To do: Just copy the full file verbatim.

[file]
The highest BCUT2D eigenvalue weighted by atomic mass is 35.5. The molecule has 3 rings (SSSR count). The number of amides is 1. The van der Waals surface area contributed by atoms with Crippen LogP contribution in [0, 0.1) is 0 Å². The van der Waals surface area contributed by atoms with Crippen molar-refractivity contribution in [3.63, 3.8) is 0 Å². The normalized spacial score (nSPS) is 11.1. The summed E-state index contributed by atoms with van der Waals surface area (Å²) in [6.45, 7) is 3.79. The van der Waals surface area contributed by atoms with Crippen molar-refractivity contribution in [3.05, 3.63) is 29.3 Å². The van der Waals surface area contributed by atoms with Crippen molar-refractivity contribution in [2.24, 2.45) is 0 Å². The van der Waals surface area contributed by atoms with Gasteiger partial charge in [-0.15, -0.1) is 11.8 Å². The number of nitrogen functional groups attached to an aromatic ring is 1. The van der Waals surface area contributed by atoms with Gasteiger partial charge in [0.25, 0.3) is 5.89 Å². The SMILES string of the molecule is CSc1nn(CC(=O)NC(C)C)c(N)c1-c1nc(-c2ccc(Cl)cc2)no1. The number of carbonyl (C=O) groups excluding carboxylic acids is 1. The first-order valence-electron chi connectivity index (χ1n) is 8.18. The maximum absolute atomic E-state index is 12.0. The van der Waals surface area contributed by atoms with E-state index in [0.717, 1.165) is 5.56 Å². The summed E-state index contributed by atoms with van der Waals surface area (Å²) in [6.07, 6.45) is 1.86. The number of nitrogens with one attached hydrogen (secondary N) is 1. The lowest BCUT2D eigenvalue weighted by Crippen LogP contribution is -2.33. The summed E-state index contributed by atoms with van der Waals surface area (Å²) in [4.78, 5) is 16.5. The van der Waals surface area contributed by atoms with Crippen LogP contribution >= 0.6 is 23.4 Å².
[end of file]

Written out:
The highest BCUT2D eigenvalue weighted by atomic mass is 35.5. The molecule has 3 rings (SSSR count). The number of amides is 1. The van der Waals surface area contributed by atoms with Crippen LogP contribution in [0, 0.1) is 0 Å². The van der Waals surface area contributed by atoms with Crippen molar-refractivity contribution in [3.63, 3.8) is 0 Å². The normalized spacial score (nSPS) is 11.1. The summed E-state index contributed by atoms with van der Waals surface area (Å²) in [6.45, 7) is 3.79. The van der Waals surface area contributed by atoms with Crippen molar-refractivity contribution in [3.05, 3.63) is 29.3 Å². The van der Waals surface area contributed by atoms with Crippen molar-refractivity contribution in [2.24, 2.45) is 0 Å². The van der Waals surface area contributed by atoms with Gasteiger partial charge in [-0.15, -0.1) is 11.8 Å². The number of nitrogen functional groups attached to an aromatic ring is 1. The van der Waals surface area contributed by atoms with Gasteiger partial charge in [0.25, 0.3) is 5.89 Å². The SMILES string of the molecule is CSc1nn(CC(=O)NC(C)C)c(N)c1-c1nc(-c2ccc(Cl)cc2)no1. The number of carbonyl (C=O) groups excluding carboxylic acids is 1. The first-order valence-electron chi connectivity index (χ1n) is 8.18. The maximum absolute atomic E-state index is 12.0. The van der Waals surface area contributed by atoms with E-state index in [0.717, 1.165) is 5.56 Å². The summed E-state index contributed by atoms with van der Waals surface area (Å²) in [6.07, 6.45) is 1.86. The number of nitrogens with one attached hydrogen (secondary N) is 1. The lowest BCUT2D eigenvalue weighted by Crippen LogP contribution is -2.33. The summed E-state index contributed by atoms with van der Waals surface area (Å²) in [4.78, 5) is 16.5. The van der Waals surface area contributed by atoms with Crippen LogP contribution >= 0.6 is 23.4 Å².